Previous installments included Anne Frank: The Graphic Biography; features on young people and historians speaking about historical images that inspire them to reflect on Holocaust history; as well as little-known stories that connect Iran, Iranians, and the Holocaust, such as The Jolly Boys, a Polish Jewish jazz band that found refuge in Iran during World War II, Polish Jewish refugee children sheltered in Tehran and Iranian victims of the Nazis. 

“At a time when we witness horrifying levels of antisemitism, Islamophobia and other kinds of hatred around the world, we at IranWire feel that it is our duty to discuss the lessons of the Holocaust, and how hate speech, hateful ideas and hateful regimes can cause unimaginable tragedies,” said Maziar Bahari, founder. “The Islamic Republic is the only regime whose leaders regularly deny the Holocaust and invest millions of dollars every year in producing Holocaust denying and antisemitic productions. We are proud to be the only media outlet in the Middle East to regularly produce articles, videos, and other types of content about the crimes of the Nazi regime and its allies and their victims.”

About The Sardari Project

The Sardari Project: Iran and the Holocaust, a partnership of the U.S. Holocaust Memorial Museum and, seeks to engage with young Iranians about the history and lessons of the Holocaust, the dangers of unchecked hatred, conspiracy theories, propaganda, and more. The Iranian government prevents Iranians from learning about the Holocaust, including to their country’s unique connection to this history. During World War II, Nazi Germany targeted Iran for its resources, and Allied forces invaded and occupied the country. Iran accepted some 116,000 Polish refugees and army personnel fleeing horrible conditions in labor camps in the Soviet Union. Among the civilians were 1,000 Jewish children, the majority of them orphans.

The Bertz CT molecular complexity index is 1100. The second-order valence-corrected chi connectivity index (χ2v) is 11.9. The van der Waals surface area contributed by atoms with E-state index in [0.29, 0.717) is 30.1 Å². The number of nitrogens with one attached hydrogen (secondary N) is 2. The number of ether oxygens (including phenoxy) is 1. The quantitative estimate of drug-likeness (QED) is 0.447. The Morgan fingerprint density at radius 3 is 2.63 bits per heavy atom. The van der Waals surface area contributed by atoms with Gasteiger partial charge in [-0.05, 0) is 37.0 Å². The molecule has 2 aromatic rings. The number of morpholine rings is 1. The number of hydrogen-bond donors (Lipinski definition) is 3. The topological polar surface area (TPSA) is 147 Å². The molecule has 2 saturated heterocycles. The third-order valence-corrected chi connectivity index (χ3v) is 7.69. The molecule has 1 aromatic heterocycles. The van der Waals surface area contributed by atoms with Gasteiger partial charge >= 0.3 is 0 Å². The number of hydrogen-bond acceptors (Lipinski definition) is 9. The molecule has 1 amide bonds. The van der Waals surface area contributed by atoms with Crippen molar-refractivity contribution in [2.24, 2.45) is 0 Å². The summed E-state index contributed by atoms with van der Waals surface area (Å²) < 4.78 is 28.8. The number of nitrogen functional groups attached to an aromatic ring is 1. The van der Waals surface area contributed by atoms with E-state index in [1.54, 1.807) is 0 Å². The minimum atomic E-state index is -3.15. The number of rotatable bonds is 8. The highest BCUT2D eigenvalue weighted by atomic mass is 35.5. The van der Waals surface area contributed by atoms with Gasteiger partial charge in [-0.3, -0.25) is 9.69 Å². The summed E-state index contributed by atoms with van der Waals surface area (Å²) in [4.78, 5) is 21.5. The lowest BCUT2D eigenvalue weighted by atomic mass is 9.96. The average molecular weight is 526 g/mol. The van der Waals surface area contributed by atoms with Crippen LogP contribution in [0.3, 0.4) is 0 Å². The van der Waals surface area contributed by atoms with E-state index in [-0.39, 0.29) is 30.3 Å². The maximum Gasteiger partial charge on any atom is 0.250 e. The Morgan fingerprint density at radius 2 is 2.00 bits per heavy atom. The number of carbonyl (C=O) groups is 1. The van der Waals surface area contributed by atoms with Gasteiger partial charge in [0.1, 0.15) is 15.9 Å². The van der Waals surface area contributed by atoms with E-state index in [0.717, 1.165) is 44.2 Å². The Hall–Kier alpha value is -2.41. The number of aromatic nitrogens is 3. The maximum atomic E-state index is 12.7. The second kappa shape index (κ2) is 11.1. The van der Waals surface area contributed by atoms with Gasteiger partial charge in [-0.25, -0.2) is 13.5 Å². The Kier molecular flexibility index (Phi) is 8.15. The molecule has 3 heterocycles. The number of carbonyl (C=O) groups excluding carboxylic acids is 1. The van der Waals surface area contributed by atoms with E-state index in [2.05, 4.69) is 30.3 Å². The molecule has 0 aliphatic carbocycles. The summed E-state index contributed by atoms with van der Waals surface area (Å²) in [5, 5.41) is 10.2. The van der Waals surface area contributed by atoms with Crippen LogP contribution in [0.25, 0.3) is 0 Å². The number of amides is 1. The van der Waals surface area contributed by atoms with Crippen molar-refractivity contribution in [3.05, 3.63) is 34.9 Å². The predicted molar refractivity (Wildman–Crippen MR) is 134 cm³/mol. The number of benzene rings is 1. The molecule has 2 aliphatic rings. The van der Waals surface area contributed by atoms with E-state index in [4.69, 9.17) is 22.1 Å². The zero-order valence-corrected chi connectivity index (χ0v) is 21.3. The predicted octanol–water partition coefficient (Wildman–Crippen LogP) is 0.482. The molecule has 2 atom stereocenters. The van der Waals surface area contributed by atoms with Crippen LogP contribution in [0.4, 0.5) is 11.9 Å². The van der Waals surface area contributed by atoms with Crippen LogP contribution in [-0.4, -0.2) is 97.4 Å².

About the United States Holocaust Memorial Museum

A federally chartered, nonpartisan educational institution, the United States Holocaust Memorial Museum serves as America’s national memorial to the victims of the Holocaust. The Museum is dedicated to ensuring the permanence of Holocaust memory, understanding, and relevance and inspires leaders and individuals worldwide to confront hatred, prevent genocide, and promote human dignity. For more information, visit

About IranWire 

Since its start in 2013, IranWire has become one of the most popular Persian language news websites inside and outside of Iran. Similarly, IranWire English has become required daily reading for tens of thousands of people around the world who want to have a better understanding of the country. The site is a joint venture of a group of Iranian journalists in the diaspora who started the site to empower young citizen journalists by creating a forum in which they can discuss local and international news.

About the Arolsen Archives

The Arolsen Archives are the world’s largest archive on the victims and survivors of Nazi persecution. The collection has information on about 17.5 million people and belongs to UNESCO’s Memory of the World. It contains documents on the various victim groups targeted by the Nazi regime and is an important source of knowledge for society today.